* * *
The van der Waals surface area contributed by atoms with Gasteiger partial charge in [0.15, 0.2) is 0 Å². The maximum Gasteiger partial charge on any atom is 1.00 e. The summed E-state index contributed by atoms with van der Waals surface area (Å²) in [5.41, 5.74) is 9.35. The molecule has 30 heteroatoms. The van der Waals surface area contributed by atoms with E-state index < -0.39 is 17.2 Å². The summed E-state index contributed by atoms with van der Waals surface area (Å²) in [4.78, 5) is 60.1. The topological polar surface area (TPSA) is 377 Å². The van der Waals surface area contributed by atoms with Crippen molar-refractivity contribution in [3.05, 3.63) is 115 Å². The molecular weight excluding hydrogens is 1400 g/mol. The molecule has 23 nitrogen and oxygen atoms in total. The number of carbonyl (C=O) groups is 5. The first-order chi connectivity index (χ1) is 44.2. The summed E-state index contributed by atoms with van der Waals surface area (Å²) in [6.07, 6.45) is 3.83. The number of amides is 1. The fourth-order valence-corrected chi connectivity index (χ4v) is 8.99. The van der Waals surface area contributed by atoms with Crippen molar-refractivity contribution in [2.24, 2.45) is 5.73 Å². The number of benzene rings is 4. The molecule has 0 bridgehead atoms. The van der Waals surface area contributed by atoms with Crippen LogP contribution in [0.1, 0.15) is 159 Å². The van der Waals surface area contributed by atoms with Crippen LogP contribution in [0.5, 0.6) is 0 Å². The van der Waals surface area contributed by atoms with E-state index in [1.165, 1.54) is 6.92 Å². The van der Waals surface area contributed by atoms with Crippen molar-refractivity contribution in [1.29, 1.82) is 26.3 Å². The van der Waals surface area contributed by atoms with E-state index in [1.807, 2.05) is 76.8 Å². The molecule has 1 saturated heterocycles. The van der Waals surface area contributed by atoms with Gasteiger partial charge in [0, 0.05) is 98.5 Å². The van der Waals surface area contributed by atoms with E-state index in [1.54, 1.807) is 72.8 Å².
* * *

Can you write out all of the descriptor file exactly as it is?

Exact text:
The van der Waals surface area contributed by atoms with Gasteiger partial charge in [0.15, 0.2) is 0 Å². The maximum Gasteiger partial charge on any atom is 1.00 e. The summed E-state index contributed by atoms with van der Waals surface area (Å²) in [5.41, 5.74) is 9.35. The molecule has 30 heteroatoms. The van der Waals surface area contributed by atoms with E-state index < -0.39 is 17.2 Å². The summed E-state index contributed by atoms with van der Waals surface area (Å²) in [4.78, 5) is 60.1. The topological polar surface area (TPSA) is 377 Å². The van der Waals surface area contributed by atoms with Crippen molar-refractivity contribution in [3.05, 3.63) is 115 Å². The molecular weight excluding hydrogens is 1400 g/mol. The molecule has 23 nitrogen and oxygen atoms in total. The number of carbonyl (C=O) groups is 5. The first-order chi connectivity index (χ1) is 44.2. The summed E-state index contributed by atoms with van der Waals surface area (Å²) in [6.07, 6.45) is 3.83. The number of amides is 1. The fourth-order valence-corrected chi connectivity index (χ4v) is 8.99. The van der Waals surface area contributed by atoms with Crippen molar-refractivity contribution in [2.24, 2.45) is 5.73 Å². The number of benzene rings is 4. The molecule has 0 bridgehead atoms. The van der Waals surface area contributed by atoms with Crippen LogP contribution in [0.1, 0.15) is 159 Å². The van der Waals surface area contributed by atoms with Crippen LogP contribution in [0.5, 0.6) is 0 Å². The van der Waals surface area contributed by atoms with E-state index in [1.165, 1.54) is 6.92 Å². The van der Waals surface area contributed by atoms with Crippen molar-refractivity contribution in [1.29, 1.82) is 26.3 Å². The van der Waals surface area contributed by atoms with E-state index in [1.807, 2.05) is 76.8 Å². The molecule has 1 saturated heterocycles. The van der Waals surface area contributed by atoms with Gasteiger partial charge in [0, 0.05) is 98.5 Å². The van der Waals surface area contributed by atoms with E-state index in [1.54, 1.807) is 72.8 Å².